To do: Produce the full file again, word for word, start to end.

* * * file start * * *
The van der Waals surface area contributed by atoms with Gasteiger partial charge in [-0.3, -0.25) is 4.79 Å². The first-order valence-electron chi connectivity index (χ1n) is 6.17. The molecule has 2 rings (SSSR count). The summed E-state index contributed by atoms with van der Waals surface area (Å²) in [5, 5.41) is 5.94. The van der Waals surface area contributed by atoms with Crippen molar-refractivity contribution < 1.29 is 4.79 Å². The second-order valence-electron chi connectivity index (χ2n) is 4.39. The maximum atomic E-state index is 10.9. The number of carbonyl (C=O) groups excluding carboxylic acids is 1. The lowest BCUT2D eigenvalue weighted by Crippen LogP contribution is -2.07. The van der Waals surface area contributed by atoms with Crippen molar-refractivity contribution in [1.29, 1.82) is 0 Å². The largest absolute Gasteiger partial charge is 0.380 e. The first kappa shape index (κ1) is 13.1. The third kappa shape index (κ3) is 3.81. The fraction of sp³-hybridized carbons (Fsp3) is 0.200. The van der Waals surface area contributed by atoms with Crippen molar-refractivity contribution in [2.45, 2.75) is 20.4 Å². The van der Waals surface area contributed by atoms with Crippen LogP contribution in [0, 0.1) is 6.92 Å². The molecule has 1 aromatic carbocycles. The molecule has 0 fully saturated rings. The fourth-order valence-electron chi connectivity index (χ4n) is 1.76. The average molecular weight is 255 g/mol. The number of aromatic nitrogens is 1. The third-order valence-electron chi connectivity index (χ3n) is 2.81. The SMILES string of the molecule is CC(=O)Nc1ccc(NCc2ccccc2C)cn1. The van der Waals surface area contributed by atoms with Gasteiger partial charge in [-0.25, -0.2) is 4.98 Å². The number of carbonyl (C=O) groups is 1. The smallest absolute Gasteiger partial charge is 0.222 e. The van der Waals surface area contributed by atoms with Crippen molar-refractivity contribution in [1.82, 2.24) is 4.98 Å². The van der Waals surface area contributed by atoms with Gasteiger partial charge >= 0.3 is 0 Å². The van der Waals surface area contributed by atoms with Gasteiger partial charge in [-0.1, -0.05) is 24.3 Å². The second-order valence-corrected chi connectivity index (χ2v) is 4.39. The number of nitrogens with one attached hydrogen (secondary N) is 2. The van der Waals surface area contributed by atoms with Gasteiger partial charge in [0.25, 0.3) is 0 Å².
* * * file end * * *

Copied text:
The van der Waals surface area contributed by atoms with Gasteiger partial charge in [-0.3, -0.25) is 4.79 Å². The first-order valence-electron chi connectivity index (χ1n) is 6.17. The molecule has 2 rings (SSSR count). The summed E-state index contributed by atoms with van der Waals surface area (Å²) in [5, 5.41) is 5.94. The van der Waals surface area contributed by atoms with Crippen molar-refractivity contribution < 1.29 is 4.79 Å². The second-order valence-electron chi connectivity index (χ2n) is 4.39. The maximum atomic E-state index is 10.9. The number of carbonyl (C=O) groups excluding carboxylic acids is 1. The lowest BCUT2D eigenvalue weighted by Crippen LogP contribution is -2.07. The van der Waals surface area contributed by atoms with Crippen molar-refractivity contribution in [1.29, 1.82) is 0 Å². The largest absolute Gasteiger partial charge is 0.380 e. The first kappa shape index (κ1) is 13.1. The third kappa shape index (κ3) is 3.81. The fraction of sp³-hybridized carbons (Fsp3) is 0.200. The van der Waals surface area contributed by atoms with Crippen molar-refractivity contribution in [2.45, 2.75) is 20.4 Å². The van der Waals surface area contributed by atoms with Crippen LogP contribution in [0, 0.1) is 6.92 Å². The molecule has 1 aromatic carbocycles. The molecule has 0 fully saturated rings. The fourth-order valence-electron chi connectivity index (χ4n) is 1.76. The average molecular weight is 255 g/mol. The number of aromatic nitrogens is 1. The third-order valence-electron chi connectivity index (χ3n) is 2.81. The SMILES string of the molecule is CC(=O)Nc1ccc(NCc2ccccc2C)cn1. The van der Waals surface area contributed by atoms with Gasteiger partial charge in [-0.25, -0.2) is 4.98 Å². The number of carbonyl (C=O) groups is 1. The smallest absolute Gasteiger partial charge is 0.222 e. The van der Waals surface area contributed by atoms with Crippen molar-refractivity contribution in [1.82, 2.24) is 4.98 Å². The van der Waals surface area contributed by atoms with Gasteiger partial charge >= 0.3 is 0 Å². The van der Waals surface area contributed by atoms with Gasteiger partial charge in [-0.1, -0.05) is 24.3 Å². The second-order valence-corrected chi connectivity index (χ2v) is 4.39. The number of nitrogens with one attached hydrogen (secondary N) is 2. The van der Waals surface area contributed by atoms with Gasteiger partial charge in [0.25, 0.3) is 0 Å².